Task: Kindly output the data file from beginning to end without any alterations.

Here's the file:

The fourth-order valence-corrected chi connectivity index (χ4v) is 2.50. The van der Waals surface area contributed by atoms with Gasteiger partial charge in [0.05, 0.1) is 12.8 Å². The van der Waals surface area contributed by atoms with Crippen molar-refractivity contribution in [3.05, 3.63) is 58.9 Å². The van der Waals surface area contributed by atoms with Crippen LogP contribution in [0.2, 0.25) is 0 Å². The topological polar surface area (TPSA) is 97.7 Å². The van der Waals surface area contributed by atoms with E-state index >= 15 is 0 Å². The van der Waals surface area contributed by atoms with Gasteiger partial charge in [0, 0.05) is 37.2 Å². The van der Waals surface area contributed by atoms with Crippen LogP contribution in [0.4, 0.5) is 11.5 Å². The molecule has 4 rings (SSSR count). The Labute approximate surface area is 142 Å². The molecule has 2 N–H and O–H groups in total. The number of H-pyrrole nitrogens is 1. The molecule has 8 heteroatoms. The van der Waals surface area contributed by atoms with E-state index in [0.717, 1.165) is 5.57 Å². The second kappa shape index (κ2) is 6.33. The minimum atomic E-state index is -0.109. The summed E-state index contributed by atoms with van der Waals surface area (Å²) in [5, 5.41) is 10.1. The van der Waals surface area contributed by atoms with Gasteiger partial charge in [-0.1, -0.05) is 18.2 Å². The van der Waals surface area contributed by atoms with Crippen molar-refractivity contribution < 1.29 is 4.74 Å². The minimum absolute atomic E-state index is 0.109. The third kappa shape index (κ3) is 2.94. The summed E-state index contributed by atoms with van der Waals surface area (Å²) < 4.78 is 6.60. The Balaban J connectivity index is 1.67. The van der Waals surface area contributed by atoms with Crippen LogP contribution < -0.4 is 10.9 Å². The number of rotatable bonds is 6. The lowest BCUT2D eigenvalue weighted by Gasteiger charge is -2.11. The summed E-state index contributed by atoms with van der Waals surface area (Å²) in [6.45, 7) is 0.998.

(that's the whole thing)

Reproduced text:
The fourth-order valence-corrected chi connectivity index (χ4v) is 2.50. The van der Waals surface area contributed by atoms with Gasteiger partial charge in [0.05, 0.1) is 12.8 Å². The van der Waals surface area contributed by atoms with Crippen molar-refractivity contribution in [3.05, 3.63) is 58.9 Å². The van der Waals surface area contributed by atoms with Crippen LogP contribution in [0.2, 0.25) is 0 Å². The topological polar surface area (TPSA) is 97.7 Å². The van der Waals surface area contributed by atoms with E-state index >= 15 is 0 Å². The van der Waals surface area contributed by atoms with Gasteiger partial charge in [0, 0.05) is 37.2 Å². The van der Waals surface area contributed by atoms with Crippen LogP contribution in [0.4, 0.5) is 11.5 Å². The molecule has 4 rings (SSSR count). The Labute approximate surface area is 142 Å². The molecule has 2 N–H and O–H groups in total. The number of H-pyrrole nitrogens is 1. The molecule has 8 heteroatoms. The van der Waals surface area contributed by atoms with E-state index in [0.717, 1.165) is 5.57 Å². The second kappa shape index (κ2) is 6.33. The minimum atomic E-state index is -0.109. The summed E-state index contributed by atoms with van der Waals surface area (Å²) in [5, 5.41) is 10.1. The van der Waals surface area contributed by atoms with Gasteiger partial charge in [-0.1, -0.05) is 18.2 Å². The van der Waals surface area contributed by atoms with Crippen molar-refractivity contribution < 1.29 is 4.74 Å². The minimum absolute atomic E-state index is 0.109. The third kappa shape index (κ3) is 2.94. The summed E-state index contributed by atoms with van der Waals surface area (Å²) < 4.78 is 6.60. The Balaban J connectivity index is 1.67. The van der Waals surface area contributed by atoms with Crippen LogP contribution < -0.4 is 10.9 Å². The number of rotatable bonds is 6. The lowest BCUT2D eigenvalue weighted by Gasteiger charge is -2.11. The summed E-state index contributed by atoms with van der Waals surface area (Å²) in [6.45, 7) is 0.998.